The UK services sector PMI was revised higher but remains the lowest for the past 10 months. The latest Bank of England (BoE) survey also indicates that companies expected to increase prices by 5% in the year ahead compared to 4.2% previously. Fortunately, the Sterling recently secured some support from the optimism that further COVID-19 restrictions won’t be implemented. And that the 25-basis point hike is currently priced at 80% for the meeting on 3 February while the bank rate is priced at 1.00% for the one in August.
Looking ahead to today, the December construction PMI may provide further evidence to the ongoing supply-side pressures and any initial impact of Omicron. Although, last month’s data unexpectedly showed activity at a four-month high.
Greenback Remains Well Supported ahead of Key Jobs Data
The Dollar remained subdued on Thursday following a hawkish report from the Federal Reserve’s (Fed) meeting in December. It also traded in narrow ranges against several major currency pairs. Policymakers commented that the ‘very tight’ labour market may warrant raising rates at a quicker pace in 2022. Today’s release of December non-farm payrolls data will draw attention across financial markets, the labour market report will (as always) be considered as a key economic indicator and condition for the Fed’s tightening pace in 2022.
The ADP National Employment report showed on Wednesday that private US payrolls rallied last month – beating estimates by almost double. Interest will also be given to today’s earnings data as investors look for signs of wage growth accelerating; however, these figures are likely to be distorted by the pandemic and higher headline inflation rates. Economists are now predicting that the Fed will reduce its balance sheet sooner than the two-year lag from the first hike and have left the door open to possible fours rate hikes this year.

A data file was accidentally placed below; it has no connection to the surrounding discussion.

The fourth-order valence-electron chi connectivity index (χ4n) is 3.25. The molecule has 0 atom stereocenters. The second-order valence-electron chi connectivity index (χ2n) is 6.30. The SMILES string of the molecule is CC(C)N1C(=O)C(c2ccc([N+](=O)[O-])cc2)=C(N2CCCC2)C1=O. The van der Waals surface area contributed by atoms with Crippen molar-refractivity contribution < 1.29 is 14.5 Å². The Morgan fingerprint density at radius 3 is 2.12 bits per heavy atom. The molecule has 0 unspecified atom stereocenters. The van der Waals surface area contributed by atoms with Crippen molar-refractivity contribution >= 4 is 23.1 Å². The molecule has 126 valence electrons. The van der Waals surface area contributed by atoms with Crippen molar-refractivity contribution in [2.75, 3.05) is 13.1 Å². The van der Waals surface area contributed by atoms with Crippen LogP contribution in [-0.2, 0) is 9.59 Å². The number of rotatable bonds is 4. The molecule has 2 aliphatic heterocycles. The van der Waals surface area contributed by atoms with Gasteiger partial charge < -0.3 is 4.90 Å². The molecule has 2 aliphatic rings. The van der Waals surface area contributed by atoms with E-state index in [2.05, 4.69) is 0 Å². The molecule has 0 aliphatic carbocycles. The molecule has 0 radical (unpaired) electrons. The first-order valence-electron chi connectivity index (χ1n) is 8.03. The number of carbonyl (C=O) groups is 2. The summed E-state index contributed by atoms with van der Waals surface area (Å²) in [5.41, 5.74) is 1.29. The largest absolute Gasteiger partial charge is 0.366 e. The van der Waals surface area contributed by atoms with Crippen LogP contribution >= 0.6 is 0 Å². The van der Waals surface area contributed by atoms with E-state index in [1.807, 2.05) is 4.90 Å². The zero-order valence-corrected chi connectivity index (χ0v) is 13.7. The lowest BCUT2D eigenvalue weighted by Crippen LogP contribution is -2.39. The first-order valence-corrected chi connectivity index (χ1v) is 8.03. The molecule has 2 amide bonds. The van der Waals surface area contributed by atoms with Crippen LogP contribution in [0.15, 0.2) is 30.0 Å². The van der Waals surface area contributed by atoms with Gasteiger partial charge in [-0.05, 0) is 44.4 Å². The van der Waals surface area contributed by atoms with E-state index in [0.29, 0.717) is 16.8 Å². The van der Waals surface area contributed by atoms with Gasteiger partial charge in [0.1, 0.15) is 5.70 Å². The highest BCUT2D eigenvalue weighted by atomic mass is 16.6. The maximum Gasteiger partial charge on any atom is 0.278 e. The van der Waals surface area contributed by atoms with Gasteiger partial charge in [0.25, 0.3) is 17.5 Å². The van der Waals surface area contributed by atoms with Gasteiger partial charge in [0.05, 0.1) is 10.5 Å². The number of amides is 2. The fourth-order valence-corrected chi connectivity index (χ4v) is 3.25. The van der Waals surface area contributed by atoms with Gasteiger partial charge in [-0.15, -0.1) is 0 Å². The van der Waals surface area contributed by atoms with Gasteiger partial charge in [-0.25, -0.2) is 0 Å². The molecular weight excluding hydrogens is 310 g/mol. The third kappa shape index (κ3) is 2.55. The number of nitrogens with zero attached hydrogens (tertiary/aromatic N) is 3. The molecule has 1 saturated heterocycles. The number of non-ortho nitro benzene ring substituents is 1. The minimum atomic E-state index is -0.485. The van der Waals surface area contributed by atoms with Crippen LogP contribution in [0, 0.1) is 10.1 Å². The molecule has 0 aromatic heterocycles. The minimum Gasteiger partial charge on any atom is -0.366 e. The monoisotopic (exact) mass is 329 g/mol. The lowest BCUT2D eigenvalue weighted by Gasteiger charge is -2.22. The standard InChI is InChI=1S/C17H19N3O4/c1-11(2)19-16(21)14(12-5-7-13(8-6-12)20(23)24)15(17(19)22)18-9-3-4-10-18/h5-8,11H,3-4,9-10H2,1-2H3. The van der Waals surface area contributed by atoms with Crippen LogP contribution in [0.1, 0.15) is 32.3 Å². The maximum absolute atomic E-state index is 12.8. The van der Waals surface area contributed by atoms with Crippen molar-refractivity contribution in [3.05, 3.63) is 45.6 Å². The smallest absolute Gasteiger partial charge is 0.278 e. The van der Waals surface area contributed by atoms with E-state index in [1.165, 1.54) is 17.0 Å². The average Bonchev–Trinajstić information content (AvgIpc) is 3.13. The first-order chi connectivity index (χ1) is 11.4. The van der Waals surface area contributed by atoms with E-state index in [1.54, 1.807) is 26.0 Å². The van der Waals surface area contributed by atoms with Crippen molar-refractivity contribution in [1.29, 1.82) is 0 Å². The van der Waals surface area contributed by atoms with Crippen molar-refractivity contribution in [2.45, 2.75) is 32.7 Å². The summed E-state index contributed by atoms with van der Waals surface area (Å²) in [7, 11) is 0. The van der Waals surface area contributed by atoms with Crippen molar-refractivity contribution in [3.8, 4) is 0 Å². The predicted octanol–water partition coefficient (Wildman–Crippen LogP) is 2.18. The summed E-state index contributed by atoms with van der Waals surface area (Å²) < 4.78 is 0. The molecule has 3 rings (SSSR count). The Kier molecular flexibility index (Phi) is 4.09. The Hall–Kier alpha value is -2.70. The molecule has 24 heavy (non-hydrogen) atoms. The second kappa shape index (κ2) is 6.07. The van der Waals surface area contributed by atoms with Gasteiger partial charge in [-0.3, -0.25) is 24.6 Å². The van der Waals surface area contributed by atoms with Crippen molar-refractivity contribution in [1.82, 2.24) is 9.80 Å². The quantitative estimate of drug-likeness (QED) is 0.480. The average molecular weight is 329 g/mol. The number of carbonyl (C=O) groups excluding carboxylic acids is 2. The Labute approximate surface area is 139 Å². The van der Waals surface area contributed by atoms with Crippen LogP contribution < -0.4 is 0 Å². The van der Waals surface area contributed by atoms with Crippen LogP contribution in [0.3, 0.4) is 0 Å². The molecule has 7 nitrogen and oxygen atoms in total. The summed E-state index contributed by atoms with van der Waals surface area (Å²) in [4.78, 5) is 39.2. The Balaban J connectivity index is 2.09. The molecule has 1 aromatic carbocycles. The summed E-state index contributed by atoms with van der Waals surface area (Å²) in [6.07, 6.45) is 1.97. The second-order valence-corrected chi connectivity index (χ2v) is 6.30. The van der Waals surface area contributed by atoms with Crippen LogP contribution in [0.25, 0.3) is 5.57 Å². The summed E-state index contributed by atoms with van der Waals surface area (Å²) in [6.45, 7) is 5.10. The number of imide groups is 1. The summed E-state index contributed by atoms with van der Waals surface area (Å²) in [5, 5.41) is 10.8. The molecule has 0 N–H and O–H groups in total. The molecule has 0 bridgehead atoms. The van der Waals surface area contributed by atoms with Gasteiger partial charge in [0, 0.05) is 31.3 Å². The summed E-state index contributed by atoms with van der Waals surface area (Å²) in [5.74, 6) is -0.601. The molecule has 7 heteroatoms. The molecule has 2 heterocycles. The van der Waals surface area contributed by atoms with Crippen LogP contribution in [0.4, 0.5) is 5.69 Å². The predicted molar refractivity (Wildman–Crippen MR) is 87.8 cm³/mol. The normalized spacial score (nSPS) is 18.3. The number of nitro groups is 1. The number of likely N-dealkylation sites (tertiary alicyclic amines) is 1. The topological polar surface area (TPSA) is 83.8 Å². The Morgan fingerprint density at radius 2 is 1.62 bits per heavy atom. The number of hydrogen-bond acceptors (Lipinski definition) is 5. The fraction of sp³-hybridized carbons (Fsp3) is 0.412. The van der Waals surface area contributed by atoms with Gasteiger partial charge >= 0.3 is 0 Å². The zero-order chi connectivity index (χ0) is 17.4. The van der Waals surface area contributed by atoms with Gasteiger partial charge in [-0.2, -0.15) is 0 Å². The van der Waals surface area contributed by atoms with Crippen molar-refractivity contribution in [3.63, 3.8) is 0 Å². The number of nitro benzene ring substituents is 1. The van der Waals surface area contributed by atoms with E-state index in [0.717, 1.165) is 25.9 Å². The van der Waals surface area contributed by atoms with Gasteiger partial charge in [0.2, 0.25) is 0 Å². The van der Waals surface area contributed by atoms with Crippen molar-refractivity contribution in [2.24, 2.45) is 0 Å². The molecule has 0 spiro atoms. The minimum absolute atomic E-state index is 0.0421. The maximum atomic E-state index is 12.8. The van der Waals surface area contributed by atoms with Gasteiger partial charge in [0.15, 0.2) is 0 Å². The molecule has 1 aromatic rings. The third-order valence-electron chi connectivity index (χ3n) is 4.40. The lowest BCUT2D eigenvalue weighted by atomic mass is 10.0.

The markets will focus today on the US jobs data with expectations of 426k headline figures for new jobs that were added last December. Annual wage inflation data will also be released with the consensus forecast of 4.1% from last year’s.
German Inflation Highest in 30 years
The German CPI month-on-month (MoM) figures showed that consumer prices had increased by 0.5% with year-on-year (YoY) inflation increasing to 5.3% in December. This represents the highest rate for German inflation in 30 years (since June 1992) driven mostly by the soaring energy costs and previous VAT cuts.
German factory orders read above expectations with a reading of 3.7% versus the expected 2.1% and a previous negative reading of 5.8%, providing a positive indicator for future manufacturing activities in Germany.
Looking ahead to today, the German industrial production MoM figures have already shown a decline of -0.2% versus the forecast of a 1.1% increase in the reading. The German trade balance which shows the difference between imported and exported goods also read under the forecast at 10.9 bn versus an expected reading of 12.7 bn. We also have the European CPI flash and core estimates which are forecasted to read at 4.8% and 2.5% respectively. Finally, the European retail sales MoM figures are expected to show a decline of -0.4% this afternoon.
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